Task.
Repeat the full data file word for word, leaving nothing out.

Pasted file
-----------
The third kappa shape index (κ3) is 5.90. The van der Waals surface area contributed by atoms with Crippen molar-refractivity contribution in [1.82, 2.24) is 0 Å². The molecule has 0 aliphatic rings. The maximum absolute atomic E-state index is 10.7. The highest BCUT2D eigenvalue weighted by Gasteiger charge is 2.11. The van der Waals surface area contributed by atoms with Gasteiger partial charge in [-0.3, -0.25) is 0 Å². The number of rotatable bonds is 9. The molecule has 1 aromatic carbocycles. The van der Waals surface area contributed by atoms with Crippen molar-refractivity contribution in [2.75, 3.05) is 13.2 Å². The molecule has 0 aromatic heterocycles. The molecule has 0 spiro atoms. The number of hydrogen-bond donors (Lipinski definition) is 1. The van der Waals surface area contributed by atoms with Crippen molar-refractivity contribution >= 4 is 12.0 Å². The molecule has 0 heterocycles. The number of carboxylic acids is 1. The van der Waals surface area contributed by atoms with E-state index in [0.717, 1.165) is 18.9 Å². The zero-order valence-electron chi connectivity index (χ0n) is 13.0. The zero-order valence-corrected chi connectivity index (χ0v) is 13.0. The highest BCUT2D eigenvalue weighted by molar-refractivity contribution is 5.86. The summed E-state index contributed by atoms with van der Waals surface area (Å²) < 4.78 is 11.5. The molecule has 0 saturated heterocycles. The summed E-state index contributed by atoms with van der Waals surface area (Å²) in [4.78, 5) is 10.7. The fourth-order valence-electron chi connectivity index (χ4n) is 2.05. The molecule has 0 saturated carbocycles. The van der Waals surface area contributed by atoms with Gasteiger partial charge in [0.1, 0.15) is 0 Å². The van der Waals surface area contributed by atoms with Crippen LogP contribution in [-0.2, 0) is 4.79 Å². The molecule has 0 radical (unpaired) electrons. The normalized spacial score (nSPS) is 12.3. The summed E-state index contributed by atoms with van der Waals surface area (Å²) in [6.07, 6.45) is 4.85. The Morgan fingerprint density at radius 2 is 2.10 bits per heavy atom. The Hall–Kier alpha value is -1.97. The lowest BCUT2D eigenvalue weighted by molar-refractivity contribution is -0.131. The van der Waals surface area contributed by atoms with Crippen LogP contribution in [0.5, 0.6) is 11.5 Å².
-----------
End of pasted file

The third kappa shape index (κ3) is 5.90. The van der Waals surface area contributed by atoms with Crippen molar-refractivity contribution in [1.82, 2.24) is 0 Å². The molecule has 0 aliphatic rings. The maximum absolute atomic E-state index is 10.7. The highest BCUT2D eigenvalue weighted by Gasteiger charge is 2.11. The van der Waals surface area contributed by atoms with Gasteiger partial charge in [-0.3, -0.25) is 0 Å². The number of rotatable bonds is 9. The molecule has 1 aromatic carbocycles. The van der Waals surface area contributed by atoms with Crippen molar-refractivity contribution in [2.75, 3.05) is 13.2 Å². The molecule has 0 aromatic heterocycles. The molecule has 0 spiro atoms. The number of hydrogen-bond donors (Lipinski definition) is 1. The van der Waals surface area contributed by atoms with Crippen molar-refractivity contribution >= 4 is 12.0 Å². The molecule has 0 heterocycles. The number of carboxylic acids is 1. The van der Waals surface area contributed by atoms with E-state index in [0.717, 1.165) is 18.9 Å². The zero-order valence-electron chi connectivity index (χ0n) is 13.0. The zero-order valence-corrected chi connectivity index (χ0v) is 13.0. The highest BCUT2D eigenvalue weighted by molar-refractivity contribution is 5.86. The summed E-state index contributed by atoms with van der Waals surface area (Å²) < 4.78 is 11.5. The molecule has 0 saturated heterocycles. The summed E-state index contributed by atoms with van der Waals surface area (Å²) in [4.78, 5) is 10.7. The fourth-order valence-electron chi connectivity index (χ4n) is 2.05. The molecule has 0 saturated carbocycles. The van der Waals surface area contributed by atoms with Gasteiger partial charge in [0.1, 0.15) is 0 Å². The van der Waals surface area contributed by atoms with Crippen LogP contribution in [-0.2, 0) is 4.79 Å². The molecule has 0 radical (unpaired) electrons. The normalized spacial score (nSPS) is 12.3. The summed E-state index contributed by atoms with van der Waals surface area (Å²) in [6.07, 6.45) is 4.85. The Morgan fingerprint density at radius 2 is 2.10 bits per heavy atom. The Hall–Kier alpha value is -1.97. The lowest BCUT2D eigenvalue weighted by molar-refractivity contribution is -0.131. The van der Waals surface area contributed by atoms with Crippen LogP contribution in [0.5, 0.6) is 11.5 Å².